However, routine surveillance of the AVF or AVG in asymptomatic patients to improve access patency was not recommended by the KDOQI (3). In a 3 year follow up randomized controlled multicenter open labeled trial Aragoncillo et al. found that vascular access blood flow (Qa) based surveillance combining Doppler ultrasound and ultrasound dilution to standard monitoring reduces the frequency of thrombosis and is cost effective in assuring patency in autologous AVF (11). The criteria for intervention included 25% reduction in Qa, Qa <500 mL/min or significant stenosis with PSV more than 400 cm/s or PSV pre-stenosis/stenosis ratio higher than 3. Grogan et al. found presence of critical stenosis after arterialization in 54% of patients with primary AVF on postoperative surveillance with color duplex ultrasound (12). Authors reported sensitivity, specificity and accuracy to detect hemodynamically significant stenosis of 93%, 94% and 97% respectively, and proposed to consider color duplex ultrasound to identify and correct flow limiting stenosis to improve long-term patency. Turbulence and PSV ratio of ≥3:1 was used to identify stenosis at the anastomotic site whereas PSV ratio ≥2:1 was used to detect stenosis within the fistula.
At present, preemptive intervention to correct AV access stenosis not associated with clinical indicators of access malfunction is not recommended (3). For borderline stenosis within polytetrafluoroethylene (PTFE) grafts, a watch and wait strategy with delaying angiographic intervention and repeating examination after 6–8 weeks was found safe by Tuka et al. (8). A Cochrane review analysis suggested that correction of surveillance-detected stenosis in a functional AV access does not extend access longevity and patency (13). Special consideration including the process of care and practice patterns are important when implementing a new monitoring program. Mauro et al., found that in patients with AVG, duplex ultrasound done at 3 months then every 6 months postoperatively improved 5-year secondary patency in surveillance group compared with historical control group (14).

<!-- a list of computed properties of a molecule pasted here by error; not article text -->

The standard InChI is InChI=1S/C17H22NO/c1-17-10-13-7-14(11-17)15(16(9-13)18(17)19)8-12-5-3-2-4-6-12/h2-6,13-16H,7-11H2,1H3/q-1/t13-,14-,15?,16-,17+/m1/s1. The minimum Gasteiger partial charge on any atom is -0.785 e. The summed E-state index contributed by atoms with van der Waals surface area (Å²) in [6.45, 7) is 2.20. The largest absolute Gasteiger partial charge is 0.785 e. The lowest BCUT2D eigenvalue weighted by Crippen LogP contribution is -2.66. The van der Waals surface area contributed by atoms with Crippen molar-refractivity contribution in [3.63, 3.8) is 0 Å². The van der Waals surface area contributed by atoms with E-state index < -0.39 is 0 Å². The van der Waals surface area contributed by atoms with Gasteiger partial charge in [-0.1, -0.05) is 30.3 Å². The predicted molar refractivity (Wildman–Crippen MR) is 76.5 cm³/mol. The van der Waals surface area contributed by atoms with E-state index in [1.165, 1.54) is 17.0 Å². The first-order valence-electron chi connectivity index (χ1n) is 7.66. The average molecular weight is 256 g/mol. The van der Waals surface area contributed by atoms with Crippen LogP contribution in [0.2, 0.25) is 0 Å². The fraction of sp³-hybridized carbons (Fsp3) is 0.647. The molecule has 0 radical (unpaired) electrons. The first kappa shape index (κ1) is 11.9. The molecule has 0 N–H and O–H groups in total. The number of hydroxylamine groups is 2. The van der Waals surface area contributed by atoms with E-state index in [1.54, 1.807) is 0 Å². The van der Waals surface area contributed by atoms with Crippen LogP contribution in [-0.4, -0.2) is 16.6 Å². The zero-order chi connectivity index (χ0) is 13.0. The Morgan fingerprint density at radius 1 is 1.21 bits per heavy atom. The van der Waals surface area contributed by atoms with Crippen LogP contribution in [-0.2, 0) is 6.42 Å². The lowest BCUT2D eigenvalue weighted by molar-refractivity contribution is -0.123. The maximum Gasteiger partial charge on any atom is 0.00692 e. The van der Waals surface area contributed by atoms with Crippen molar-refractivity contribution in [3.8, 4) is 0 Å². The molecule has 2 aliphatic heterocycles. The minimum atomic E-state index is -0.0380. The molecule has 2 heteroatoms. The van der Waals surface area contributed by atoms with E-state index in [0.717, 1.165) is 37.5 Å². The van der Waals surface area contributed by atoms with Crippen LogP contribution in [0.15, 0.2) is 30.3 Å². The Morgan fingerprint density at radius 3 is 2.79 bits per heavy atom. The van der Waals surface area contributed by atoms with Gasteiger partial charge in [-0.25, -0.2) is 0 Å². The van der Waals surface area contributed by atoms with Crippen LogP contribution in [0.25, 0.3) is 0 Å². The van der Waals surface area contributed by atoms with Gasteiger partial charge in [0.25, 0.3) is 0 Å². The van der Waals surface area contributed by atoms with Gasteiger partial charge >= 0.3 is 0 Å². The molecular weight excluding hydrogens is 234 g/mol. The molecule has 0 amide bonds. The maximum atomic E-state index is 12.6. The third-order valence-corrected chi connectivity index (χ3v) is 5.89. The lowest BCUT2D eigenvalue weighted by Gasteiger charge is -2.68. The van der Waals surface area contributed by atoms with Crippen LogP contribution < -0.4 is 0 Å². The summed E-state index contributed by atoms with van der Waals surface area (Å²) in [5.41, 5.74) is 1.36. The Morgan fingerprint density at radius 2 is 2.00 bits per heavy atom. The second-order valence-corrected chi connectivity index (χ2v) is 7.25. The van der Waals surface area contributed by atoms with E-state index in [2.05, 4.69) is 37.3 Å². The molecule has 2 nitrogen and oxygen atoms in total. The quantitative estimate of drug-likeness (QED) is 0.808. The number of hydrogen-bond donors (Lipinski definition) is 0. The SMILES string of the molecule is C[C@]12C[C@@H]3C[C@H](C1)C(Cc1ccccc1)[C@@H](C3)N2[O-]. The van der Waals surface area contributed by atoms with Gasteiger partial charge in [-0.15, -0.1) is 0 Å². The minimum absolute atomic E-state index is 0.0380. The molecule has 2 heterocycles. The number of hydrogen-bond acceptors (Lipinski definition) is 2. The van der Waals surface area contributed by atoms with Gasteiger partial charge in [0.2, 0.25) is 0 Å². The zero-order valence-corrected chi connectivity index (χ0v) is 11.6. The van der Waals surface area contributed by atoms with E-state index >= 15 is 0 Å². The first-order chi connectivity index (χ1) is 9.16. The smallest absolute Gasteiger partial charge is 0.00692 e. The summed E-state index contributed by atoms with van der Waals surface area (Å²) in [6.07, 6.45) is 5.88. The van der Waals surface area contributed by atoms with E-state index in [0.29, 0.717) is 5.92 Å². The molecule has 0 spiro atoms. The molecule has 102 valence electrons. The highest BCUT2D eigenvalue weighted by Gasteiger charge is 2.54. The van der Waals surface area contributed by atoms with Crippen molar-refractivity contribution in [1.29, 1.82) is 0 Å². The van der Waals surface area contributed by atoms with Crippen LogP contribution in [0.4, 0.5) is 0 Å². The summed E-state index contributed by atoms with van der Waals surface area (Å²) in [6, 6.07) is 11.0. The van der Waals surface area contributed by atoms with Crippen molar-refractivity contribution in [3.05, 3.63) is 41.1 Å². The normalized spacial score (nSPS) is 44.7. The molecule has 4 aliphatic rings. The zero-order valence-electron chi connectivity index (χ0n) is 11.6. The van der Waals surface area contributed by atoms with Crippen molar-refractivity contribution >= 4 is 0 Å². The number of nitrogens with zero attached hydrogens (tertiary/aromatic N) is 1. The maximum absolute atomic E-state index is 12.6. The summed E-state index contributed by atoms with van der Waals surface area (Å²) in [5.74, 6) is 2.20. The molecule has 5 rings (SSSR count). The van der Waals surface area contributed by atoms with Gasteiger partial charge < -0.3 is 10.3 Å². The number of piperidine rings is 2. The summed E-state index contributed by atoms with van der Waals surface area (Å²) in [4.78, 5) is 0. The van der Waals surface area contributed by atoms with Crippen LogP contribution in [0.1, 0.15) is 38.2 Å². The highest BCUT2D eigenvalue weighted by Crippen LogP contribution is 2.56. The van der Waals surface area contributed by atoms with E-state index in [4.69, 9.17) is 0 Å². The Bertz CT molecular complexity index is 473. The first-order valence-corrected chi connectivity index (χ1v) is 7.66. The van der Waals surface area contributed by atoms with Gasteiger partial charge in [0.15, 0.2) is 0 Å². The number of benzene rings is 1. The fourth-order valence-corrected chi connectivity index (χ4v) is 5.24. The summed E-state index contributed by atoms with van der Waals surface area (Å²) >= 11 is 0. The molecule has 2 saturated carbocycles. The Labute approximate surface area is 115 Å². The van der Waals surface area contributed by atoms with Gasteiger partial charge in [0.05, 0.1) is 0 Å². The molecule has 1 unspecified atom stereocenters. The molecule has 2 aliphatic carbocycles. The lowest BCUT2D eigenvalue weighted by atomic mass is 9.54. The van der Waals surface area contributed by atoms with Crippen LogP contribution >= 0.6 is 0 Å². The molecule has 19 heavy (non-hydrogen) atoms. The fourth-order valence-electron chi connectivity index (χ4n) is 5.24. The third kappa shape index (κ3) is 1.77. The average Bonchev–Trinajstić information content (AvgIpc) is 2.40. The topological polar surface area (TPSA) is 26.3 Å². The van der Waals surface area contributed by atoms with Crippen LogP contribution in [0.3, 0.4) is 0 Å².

The American Institute of Ultrasound Medicine listed the following indications for hemodialysis access ultrasound: (I) inadequate hemodialysis blood flow 500–600 mL/min or decrease 25% interval of blood flow; (II) ipsilateral upper extremity edema or pain after access or during hemodialysis; (III) delayed maturation >6 weeks of AVF; (IV) suspected pseudoaneurysm, stenosis, soft tissue infection or adjacent fluid collection; (V) decreased or absent thrill or abnormal bruit; (VI) follow-up after an intervention; (VII) signs or symptoms of digital ischemia, (VIII) access collapse; (IX) prolonged bleeding >20 min from access site; (X) unexplained decrease in the delivered dose of hemodialysis; (XI) repeated difficult cannulation; (XII) thrombus aspiration; (XIII) elevated venous pressure greater than 200 mmHg on a 300 mL/min pump; (XIV) elevated recirculation time greater than 15% (15).